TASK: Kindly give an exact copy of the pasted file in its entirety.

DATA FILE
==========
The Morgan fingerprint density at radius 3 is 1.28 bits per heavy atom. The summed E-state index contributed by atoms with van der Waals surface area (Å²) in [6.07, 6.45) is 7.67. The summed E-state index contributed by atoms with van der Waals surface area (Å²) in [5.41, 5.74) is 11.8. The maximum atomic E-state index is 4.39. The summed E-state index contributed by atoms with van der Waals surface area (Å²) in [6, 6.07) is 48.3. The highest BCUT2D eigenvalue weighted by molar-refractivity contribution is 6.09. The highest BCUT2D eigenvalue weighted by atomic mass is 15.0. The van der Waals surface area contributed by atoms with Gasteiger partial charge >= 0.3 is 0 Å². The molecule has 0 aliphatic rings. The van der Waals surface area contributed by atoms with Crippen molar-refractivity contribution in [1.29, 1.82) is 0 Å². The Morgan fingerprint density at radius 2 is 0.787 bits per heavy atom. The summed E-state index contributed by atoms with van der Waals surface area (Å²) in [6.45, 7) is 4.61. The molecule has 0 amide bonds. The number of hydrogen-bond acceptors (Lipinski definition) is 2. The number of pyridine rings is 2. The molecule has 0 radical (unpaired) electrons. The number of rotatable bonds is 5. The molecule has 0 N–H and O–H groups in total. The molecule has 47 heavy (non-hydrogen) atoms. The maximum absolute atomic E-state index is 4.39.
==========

The Morgan fingerprint density at radius 3 is 1.28 bits per heavy atom. The summed E-state index contributed by atoms with van der Waals surface area (Å²) in [6.07, 6.45) is 7.67. The summed E-state index contributed by atoms with van der Waals surface area (Å²) in [5.41, 5.74) is 11.8. The maximum atomic E-state index is 4.39. The summed E-state index contributed by atoms with van der Waals surface area (Å²) in [6, 6.07) is 48.3. The highest BCUT2D eigenvalue weighted by molar-refractivity contribution is 6.09. The highest BCUT2D eigenvalue weighted by atomic mass is 15.0. The van der Waals surface area contributed by atoms with Gasteiger partial charge >= 0.3 is 0 Å². The molecule has 0 aliphatic rings. The van der Waals surface area contributed by atoms with Crippen molar-refractivity contribution in [1.29, 1.82) is 0 Å². The Morgan fingerprint density at radius 2 is 0.787 bits per heavy atom. The summed E-state index contributed by atoms with van der Waals surface area (Å²) in [6.45, 7) is 4.61. The molecule has 0 amide bonds. The number of hydrogen-bond acceptors (Lipinski definition) is 2. The number of pyridine rings is 2. The molecule has 0 radical (unpaired) electrons. The number of rotatable bonds is 5. The molecule has 0 N–H and O–H groups in total. The molecule has 47 heavy (non-hydrogen) atoms. The maximum absolute atomic E-state index is 4.39.